Interpreting Anaïs Nin’s Erotica: do we see it as we are?

Image courtesy of Bonni Reid

Image courtesy of Bonni Reid

If there is any consensus about reading Anaïs Nin, it is that one sees aspects of one’s self in the work—whether it be fiction or the diary. Nin’s work is a mirror of sorts, and sometimes a distorted one. This is what makes Nin’s writing “personal,” and therefore “universal,” and is also a reason why there are so many disagreements about its meaning. A reader with a feminist point of view will see the feminism, and another will see something else entirely, and we haven’t even gotten into gender differences.

And about the erotica: one reason it has seen so little serious academic criticism is that it is generally believed that she knocked these stories off in her spare time with little thought or care at a buck a page for a collector, and then, near the end of her life, “sold out” by having them published. In his article “Claiming Ownership: Issues in Nin criticism—the diary vs. the fiction” (from A Café in Space, Vol. 6), Bruce Watson notes that “In his review of Nin criticism, Anaïs Nin and Her Critics, [Philip K.] Jason gives the Erotica a scant page of attention, prefaced by the dunning statement that: ‘Delta of Venus (1977) and Little Birds (1979) add little to Nin’s stature, even though they sold amazingly well…’ Jason’s tart commentary on Nin’s Erotica seems the stock critique of the seasoned academic when faced with popular literature; he seems to distrust it for the very fact that it is popular.”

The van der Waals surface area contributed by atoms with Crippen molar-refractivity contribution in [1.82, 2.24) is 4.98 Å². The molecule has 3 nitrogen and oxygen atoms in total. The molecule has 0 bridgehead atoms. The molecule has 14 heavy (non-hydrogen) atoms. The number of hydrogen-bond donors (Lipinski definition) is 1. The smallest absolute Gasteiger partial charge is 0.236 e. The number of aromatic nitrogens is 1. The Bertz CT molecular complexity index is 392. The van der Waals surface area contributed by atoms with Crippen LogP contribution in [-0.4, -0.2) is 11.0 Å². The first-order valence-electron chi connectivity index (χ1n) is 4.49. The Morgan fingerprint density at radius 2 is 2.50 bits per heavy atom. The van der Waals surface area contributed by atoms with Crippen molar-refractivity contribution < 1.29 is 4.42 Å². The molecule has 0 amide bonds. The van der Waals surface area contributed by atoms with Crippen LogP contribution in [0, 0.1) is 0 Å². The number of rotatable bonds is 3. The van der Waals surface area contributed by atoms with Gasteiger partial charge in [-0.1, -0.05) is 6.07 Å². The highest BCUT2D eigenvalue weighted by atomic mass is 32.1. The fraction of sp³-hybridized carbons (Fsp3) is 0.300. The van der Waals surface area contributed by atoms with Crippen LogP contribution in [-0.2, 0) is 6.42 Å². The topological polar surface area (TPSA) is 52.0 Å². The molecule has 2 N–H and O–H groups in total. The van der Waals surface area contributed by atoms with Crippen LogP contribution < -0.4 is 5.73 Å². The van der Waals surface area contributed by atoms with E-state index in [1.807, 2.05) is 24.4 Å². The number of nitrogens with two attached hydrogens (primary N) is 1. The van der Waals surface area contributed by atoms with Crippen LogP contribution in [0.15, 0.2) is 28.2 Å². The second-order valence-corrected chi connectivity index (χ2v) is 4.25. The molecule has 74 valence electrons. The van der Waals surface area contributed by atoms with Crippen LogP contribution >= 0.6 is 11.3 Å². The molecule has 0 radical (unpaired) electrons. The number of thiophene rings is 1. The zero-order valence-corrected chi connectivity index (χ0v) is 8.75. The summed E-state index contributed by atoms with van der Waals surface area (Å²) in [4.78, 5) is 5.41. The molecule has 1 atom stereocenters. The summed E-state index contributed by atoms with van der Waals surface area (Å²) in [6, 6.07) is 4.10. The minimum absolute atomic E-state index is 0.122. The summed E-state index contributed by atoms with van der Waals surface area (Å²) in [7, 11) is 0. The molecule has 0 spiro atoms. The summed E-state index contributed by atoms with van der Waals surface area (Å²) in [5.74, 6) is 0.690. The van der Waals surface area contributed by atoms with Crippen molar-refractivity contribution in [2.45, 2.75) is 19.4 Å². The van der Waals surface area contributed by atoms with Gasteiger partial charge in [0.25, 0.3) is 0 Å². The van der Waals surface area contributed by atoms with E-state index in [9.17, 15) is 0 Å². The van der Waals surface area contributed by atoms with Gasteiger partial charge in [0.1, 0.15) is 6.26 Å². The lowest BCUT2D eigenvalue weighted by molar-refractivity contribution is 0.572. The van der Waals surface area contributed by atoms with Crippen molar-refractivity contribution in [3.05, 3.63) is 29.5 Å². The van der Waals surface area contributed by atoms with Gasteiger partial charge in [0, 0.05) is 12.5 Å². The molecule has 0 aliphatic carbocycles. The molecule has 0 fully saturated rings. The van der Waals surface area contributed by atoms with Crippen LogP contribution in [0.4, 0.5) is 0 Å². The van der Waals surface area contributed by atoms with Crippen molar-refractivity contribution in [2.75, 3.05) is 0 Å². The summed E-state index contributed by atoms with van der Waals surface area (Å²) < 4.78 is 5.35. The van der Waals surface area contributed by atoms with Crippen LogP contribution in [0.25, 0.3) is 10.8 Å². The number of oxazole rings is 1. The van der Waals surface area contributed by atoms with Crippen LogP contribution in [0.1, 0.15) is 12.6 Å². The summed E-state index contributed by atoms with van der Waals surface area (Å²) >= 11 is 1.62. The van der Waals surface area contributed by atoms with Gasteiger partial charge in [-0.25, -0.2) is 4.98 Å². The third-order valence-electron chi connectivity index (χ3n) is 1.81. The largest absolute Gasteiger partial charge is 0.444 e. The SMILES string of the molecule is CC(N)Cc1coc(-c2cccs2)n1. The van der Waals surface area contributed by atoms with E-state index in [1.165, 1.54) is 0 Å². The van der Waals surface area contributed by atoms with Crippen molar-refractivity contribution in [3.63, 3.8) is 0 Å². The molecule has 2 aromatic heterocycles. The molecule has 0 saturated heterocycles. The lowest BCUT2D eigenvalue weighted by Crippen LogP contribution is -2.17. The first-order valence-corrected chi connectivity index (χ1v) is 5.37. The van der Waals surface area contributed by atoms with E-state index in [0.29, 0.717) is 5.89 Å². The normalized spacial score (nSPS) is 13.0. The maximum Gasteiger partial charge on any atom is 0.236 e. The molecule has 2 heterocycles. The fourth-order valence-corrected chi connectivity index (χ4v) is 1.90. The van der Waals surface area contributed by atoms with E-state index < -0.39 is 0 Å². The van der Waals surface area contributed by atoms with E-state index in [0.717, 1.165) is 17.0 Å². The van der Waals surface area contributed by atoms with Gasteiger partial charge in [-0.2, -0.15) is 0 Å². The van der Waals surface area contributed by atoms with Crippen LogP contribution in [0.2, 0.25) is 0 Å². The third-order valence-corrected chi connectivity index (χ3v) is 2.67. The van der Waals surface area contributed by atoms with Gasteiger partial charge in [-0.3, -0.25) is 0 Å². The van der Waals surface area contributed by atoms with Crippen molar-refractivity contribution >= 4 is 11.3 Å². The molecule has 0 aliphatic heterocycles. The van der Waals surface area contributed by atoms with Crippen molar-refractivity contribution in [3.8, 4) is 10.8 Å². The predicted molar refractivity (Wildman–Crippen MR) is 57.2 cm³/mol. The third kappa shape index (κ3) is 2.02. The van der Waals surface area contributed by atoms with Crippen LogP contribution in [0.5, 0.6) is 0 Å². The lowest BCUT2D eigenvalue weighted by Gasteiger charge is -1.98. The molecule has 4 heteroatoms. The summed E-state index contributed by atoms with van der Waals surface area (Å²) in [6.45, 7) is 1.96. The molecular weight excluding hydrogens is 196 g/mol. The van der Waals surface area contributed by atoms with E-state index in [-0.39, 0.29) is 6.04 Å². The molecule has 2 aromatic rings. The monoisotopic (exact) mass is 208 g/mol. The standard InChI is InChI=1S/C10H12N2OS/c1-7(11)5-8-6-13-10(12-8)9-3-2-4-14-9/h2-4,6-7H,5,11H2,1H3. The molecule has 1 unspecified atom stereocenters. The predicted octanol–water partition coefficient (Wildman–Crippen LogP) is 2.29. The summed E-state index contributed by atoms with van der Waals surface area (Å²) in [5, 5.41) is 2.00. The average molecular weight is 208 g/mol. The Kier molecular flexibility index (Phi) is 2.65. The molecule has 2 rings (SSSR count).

However, today there is a growing trend to look critically at the erotica and to write about it. In fact, there are three articles that address Nin’s erotica in the current A Café in Space.

 

In her article “A ‘Clanging Cymbal—The Story of Anaїs Nin’s Reception,” Sarah Burghauser points out that “We […] know, and understand why some folks have a problem with [Nin]: but they oftentimes can’t see beyond their own ideas of what a woman writer should be and what sort of work she should produce.” Burghauser illustrates this idea with critic Edmund Miller’s take on Nin’s erotica: “[Miller argues] that Nin’s erotica does not work well as either fiction or erotica, saying, ‘Their [the stories] tendency to thwart arousal is partly a consequence of the loose plotting, but may have derived in part as well from a feminine misunderstanding of what works to arouse men.’ In this passage, Miller is complaining not only on the book collector’s behalf (as per his protest to poetry) but also on his own.”